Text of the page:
dementia care treatments

Mollie’s got it licked as care homes adapt to residents

6 Dec

They used to be called “God’s Waiting Room” and lines of lifeless pensioners sitting doing nothing conjured up a depressing vision of the rolling credits on a once vibrant person’s life.

The wall full of photographs at the entrance of Oaklands care home at Scole, near Diss, reassuringly shows just how far things have moved on from those days of One Foot in the Grave.

People are shopping, sitting in a pub, painting, taking part in games, walking dogs and, yes, they are all smiling.

With increasing numbers of people far outstripping their three score years and 10, but many living on with debilitating conditions 850,000 people in the UK have dementia today the demand for care homes is growing.

However, for a generation used to a far more comfortable lifestyle than even their parents had, God’s Waiting Room will no longer do.

Oaklands manager Helen Gosling says: “It’s no longer the case that life stops when you come in a care home.

“The philosophy today is about the care home adapting to the individual rather than the individual adapting to the care home.

“We fit into the routine of the resident, from what time they like to get up, to what activities they like to do; it is about getting to know their individual preferences.”

Helen is head of Kingsley Healthcare’s WINGS programme, the Lowestoft-based group’s unique person centred approach to dementia care.
Key to putting the fun factor into life at Oaklands has been Tania Amies, who last November won Activities Co-ordinator of the Year at the National Dementia Care Awards. Responsible for all the happy snaps in the entrance hall, she describes her role as “clown, artist, music maker, joker, gardener, baker, shopper, tea maker and friend”.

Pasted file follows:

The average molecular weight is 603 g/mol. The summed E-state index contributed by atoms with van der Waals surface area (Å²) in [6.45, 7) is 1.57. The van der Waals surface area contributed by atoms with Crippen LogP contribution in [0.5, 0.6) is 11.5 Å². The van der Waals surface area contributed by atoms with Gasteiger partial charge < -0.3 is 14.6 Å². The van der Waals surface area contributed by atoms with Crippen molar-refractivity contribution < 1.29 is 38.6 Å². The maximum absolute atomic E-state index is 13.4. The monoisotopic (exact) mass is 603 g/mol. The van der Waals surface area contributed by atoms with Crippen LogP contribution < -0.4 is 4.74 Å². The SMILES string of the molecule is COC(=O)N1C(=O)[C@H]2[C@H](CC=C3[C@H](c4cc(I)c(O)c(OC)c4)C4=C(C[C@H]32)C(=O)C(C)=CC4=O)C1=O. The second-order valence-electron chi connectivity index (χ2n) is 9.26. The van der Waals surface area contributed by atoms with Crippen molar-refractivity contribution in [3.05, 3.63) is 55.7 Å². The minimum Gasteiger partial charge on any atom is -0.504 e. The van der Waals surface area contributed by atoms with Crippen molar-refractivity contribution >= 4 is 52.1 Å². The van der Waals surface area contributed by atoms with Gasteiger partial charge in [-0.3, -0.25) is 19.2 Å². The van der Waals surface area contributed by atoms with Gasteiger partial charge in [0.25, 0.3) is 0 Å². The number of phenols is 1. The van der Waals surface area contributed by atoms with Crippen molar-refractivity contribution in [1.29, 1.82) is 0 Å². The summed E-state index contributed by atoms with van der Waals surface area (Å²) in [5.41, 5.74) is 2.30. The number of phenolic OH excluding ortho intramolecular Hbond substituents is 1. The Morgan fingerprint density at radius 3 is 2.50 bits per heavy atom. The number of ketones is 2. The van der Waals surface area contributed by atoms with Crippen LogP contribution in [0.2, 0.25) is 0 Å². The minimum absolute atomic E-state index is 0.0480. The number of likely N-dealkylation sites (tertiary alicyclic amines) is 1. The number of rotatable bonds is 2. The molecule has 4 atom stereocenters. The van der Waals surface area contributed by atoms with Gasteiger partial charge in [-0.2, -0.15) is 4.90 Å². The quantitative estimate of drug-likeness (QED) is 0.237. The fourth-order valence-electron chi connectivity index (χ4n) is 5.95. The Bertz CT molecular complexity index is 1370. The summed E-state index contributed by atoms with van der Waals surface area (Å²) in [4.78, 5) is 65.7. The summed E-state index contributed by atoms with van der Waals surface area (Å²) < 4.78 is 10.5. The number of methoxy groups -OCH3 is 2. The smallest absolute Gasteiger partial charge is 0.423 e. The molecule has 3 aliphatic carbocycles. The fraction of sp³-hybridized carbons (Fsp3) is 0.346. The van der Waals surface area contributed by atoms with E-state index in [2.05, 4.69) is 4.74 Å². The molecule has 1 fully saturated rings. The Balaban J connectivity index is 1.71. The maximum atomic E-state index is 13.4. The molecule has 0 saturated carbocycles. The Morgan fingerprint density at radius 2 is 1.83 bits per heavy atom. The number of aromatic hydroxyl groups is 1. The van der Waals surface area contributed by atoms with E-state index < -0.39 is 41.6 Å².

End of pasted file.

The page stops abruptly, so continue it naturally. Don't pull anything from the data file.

“When people come into a care home they don’t have to stop doing the things they enjoy,” she says. “There is a perception that people with dementia just forget things and can’t learn new skills, but my experience has proved that is not true.
“One gentleman had never painted in his life before he came here, according to his wife, but now he loves to paint anything and everything.” Tania adds that one of their female residents has enjoyed a remarkable new lease of life since her arrival at Oaklands. “She had gone into her shell after losing her husband but now she loves socialising with others again and enjoys all kinds of activities and games.
“Her own family has been quite astounded by the change.” Last weekend, Tania was leading the home’s eagerly awaited participation in the Royal Society for the Protection of Birds’s Big Garden Birdwatch.

“We get all sorts of birds in our garden and our residents love watching them out of the conservatory,” she says. Tania’s 11 year-old labrador Mollie has also helped her get it licked when it comes to enhancing the lives of residents.

She says: “The residents love to cuddle the small dogs we have come in but with Mollie they enjoy taking her for a walk in the garden or playing fetch with her. “One of our residents used to breed dogs and compete at Crufts. Sometimes she says, ‘I have got to go and walk the dogs’, and that is the cue for us to go outside with Mollie.”

Many of the residents have deme and interaction with the dogs has delivered a calming effect at times when they are distressed or agitate “We have even been able to includ pet therapy in the care plans of cer residents,” says Tania, who describ her role as “the best job ever”.
“What you get back is tremendously motivating. As soon as I arrived at Oaklands 12 months ago I felt I had found my vocation,” she adds. Paying tribute to her, one relative said: “The moments of joy Tania brings to my 94-year-old mum’s life are nothing short of miraculous.”

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